Coma and brain death are two of the worst words you can hear in a hospital. Both words suggest critical illness and very poor prognosis. Coma is actually better than brain death because brain death is no going back from it while one may recover from a coma. Simply because these are dire situations, it is very important to have a clear idea about what’s what if in case you ever come across these conditions.
Coma is medically known as unconsciousness for more than six hours duration. During a coma, the person is unresponsive to all stimuli, cannot be awoken and does not perform any active spontaneous movements. There is a scoring system to assess the level of consciousness called the “Glasgow Coma Scale”; GCS, in short. In a comatose patient, the GCS score ranges from 3 to 15. GCS score is 15 in a conscious and rational individual and 3 to 8 in a comatose patient. It is very important to note that the patient has some electrical brain activity. There are two main areas in the brain which are associated with wakefulness. They are the cerebral cortex and reticular activating system. The cerebral cortex is a dense organization of neurons which are responsible for complex thinking and higher brain functions. The reticular activating system is a primitive brain structure associated with reticular formation, comprised of ascending and descending tracts. Injury to any of these areas results in a coma. However, injury is not the only cause. Coma may be a healing mechanism where all the energy is channeled towards healing the immediate injuries. The cause governs the onset and the severity of the coma. Coma due to low blood sugar may be preceded by agitation, obtundation and stupor. Coma due to bleeding into the brain matter may be instantaneous. Intoxication (drugs, poisons), stroke, hypoxia, herniation of the brain or brainstem and hypothermia are a few well known causes of coma.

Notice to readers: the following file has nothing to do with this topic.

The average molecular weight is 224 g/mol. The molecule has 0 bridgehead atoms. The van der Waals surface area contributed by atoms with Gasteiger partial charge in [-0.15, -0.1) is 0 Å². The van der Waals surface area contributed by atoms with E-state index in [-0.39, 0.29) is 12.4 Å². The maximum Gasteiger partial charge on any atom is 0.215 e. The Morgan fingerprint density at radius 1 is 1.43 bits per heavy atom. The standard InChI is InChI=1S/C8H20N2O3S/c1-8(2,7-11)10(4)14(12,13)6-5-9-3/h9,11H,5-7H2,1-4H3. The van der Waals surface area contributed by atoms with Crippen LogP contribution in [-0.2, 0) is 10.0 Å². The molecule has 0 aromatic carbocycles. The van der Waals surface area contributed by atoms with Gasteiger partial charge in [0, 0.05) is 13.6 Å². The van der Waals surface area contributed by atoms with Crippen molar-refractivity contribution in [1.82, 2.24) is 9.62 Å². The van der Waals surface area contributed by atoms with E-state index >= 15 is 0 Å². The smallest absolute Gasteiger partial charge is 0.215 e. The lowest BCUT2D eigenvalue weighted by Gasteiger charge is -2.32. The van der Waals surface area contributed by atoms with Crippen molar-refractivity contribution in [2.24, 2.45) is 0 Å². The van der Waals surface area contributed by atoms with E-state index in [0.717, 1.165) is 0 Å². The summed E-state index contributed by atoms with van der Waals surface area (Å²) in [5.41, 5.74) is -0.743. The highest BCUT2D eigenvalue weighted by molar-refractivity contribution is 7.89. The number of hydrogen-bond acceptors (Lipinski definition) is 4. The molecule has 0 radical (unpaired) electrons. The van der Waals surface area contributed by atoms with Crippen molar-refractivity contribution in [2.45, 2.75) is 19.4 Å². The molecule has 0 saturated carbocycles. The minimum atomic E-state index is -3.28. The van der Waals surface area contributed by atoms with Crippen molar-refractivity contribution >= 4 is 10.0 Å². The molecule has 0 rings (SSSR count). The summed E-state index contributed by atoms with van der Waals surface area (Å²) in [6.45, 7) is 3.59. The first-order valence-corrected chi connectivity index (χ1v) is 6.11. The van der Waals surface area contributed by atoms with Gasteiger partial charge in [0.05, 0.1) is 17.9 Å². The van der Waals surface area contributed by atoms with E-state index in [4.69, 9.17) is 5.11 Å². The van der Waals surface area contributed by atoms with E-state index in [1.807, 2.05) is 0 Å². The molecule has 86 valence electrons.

Once an unresponsive patient comes to the emergency room the first steps are to ensure the airway, breathing and circulation is adequate. Temperature (rectal), pulse (central and peripheral), blood pressure, cardiovascular system, breathing pattern, saturation, breathing sounds, stereotypic posture, cranial nerves, pupils and special reflexes will be assessed. Temperature will give a clue towards hypothermia. Pulse rate, rhythm, volume, and peripheral pulses give and idea about circulation and vascular integrity. Blood pressure is key and sometimes pressure in both arms needs to be measured. Cardiovascular system examination will give clues towards any structural of functional abnormalities of heart and vessels (carotid bruits in stroke). Breathing pattern is very important because specific patterns give clues towards the cause of the coma. Cheyne-stokes rhythm may be due to cortical/ brain stem damage. Apneustic breathing may be due to pontine lesions. Ataxic breathing is due to medullary lesions. Saturation will suggest hypoxia/hypercapnia. Decorticate posturing is due to a lesion above the red nucleus and decerebrate posturing is due to a lesion below the red nucleus. Light reflex assesses the optic and oculomotor nerves. Corneal reflex assesses the fifth nerve and the seventh nerves. Gag reflex is to test ninth and tenth nerves. Pinpoint pupils may be due to intoxication or pontine lesions. Dilated fixed pupils may be due to anoxia. Oculocephalic reflex tests the integrity of the brain stem as well as the 3, 4 and 6th cranial nerves. Computer tomography will give the location of the lesion as well as confirm any bleeding.
Medical treatment includes maintenance of airway, breathing and circulation, IV fluids, balanced nutrition, physical therapy to prevent contractures, infections, and bedsores.
Brain death is a phenomenon where the brain activity is irreversibly stopped. There is no electrical brain activity. The heart may go on at a slow pace due to internal pacemaker, but there is no respiration in brain death. Because there are no signals coming from the brain to maintain vital functions, only life support machines can keep these functions going.
What is the difference between Coma and Brain Death?
• Coma is a reduced level of consciousness due to injury to specific brain areas or some metabolic cause. Brain death is due to total brain necrosis.
• Coma may be reversible, but brain death is not.
• In coma, there is some brain activity to maintain vital function while it is not so in brain death.
• Brain death is taken as legal death is many countries but coma is not taken as such.